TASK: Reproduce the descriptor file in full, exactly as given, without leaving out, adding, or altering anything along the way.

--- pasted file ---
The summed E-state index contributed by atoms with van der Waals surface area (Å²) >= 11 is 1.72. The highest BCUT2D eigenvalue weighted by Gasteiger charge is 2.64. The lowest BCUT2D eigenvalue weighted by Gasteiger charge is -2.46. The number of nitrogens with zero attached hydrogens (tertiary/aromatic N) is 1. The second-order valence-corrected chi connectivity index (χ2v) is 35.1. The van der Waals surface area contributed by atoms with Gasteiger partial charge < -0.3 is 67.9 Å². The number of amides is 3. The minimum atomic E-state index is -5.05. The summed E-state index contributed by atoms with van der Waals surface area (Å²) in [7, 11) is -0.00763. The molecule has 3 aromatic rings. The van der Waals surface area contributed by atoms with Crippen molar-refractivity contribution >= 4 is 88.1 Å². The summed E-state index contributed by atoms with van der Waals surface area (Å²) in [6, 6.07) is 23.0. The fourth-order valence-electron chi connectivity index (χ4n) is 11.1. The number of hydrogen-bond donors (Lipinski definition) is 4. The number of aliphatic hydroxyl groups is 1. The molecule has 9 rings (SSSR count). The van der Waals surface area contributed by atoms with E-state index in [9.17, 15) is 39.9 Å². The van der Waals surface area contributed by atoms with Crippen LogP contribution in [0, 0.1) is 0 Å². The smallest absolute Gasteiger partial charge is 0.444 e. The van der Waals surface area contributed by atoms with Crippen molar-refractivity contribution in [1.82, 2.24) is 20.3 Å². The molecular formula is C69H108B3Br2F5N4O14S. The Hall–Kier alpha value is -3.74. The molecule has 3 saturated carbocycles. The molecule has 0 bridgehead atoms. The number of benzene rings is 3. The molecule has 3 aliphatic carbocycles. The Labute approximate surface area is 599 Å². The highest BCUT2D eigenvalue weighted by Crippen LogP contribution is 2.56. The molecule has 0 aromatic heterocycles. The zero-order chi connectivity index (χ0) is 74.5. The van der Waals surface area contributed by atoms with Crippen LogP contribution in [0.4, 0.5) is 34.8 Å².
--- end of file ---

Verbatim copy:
The summed E-state index contributed by atoms with van der Waals surface area (Å²) >= 11 is 1.72. The highest BCUT2D eigenvalue weighted by Gasteiger charge is 2.64. The lowest BCUT2D eigenvalue weighted by Gasteiger charge is -2.46. The number of nitrogens with zero attached hydrogens (tertiary/aromatic N) is 1. The second-order valence-corrected chi connectivity index (χ2v) is 35.1. The van der Waals surface area contributed by atoms with Gasteiger partial charge < -0.3 is 67.9 Å². The number of amides is 3. The minimum atomic E-state index is -5.05. The summed E-state index contributed by atoms with van der Waals surface area (Å²) in [7, 11) is -0.00763. The molecule has 3 aromatic rings. The van der Waals surface area contributed by atoms with Crippen molar-refractivity contribution >= 4 is 88.1 Å². The summed E-state index contributed by atoms with van der Waals surface area (Å²) in [6, 6.07) is 23.0. The fourth-order valence-electron chi connectivity index (χ4n) is 11.1. The number of hydrogen-bond donors (Lipinski definition) is 4. The number of aliphatic hydroxyl groups is 1. The molecule has 9 rings (SSSR count). The van der Waals surface area contributed by atoms with E-state index in [9.17, 15) is 39.9 Å². The van der Waals surface area contributed by atoms with Crippen LogP contribution in [0, 0.1) is 0 Å². The smallest absolute Gasteiger partial charge is 0.444 e. The van der Waals surface area contributed by atoms with Crippen molar-refractivity contribution in [1.82, 2.24) is 20.3 Å². The molecular formula is C69H108B3Br2F5N4O14S. The Hall–Kier alpha value is -3.74. The molecule has 3 saturated carbocycles. The molecule has 0 bridgehead atoms. The number of benzene rings is 3. The molecule has 3 aliphatic carbocycles. The Labute approximate surface area is 599 Å². The highest BCUT2D eigenvalue weighted by Crippen LogP contribution is 2.56. The molecule has 0 aromatic heterocycles. The zero-order chi connectivity index (χ0) is 74.5. The van der Waals surface area contributed by atoms with Crippen LogP contribution in [0.4, 0.5) is 34.8 Å².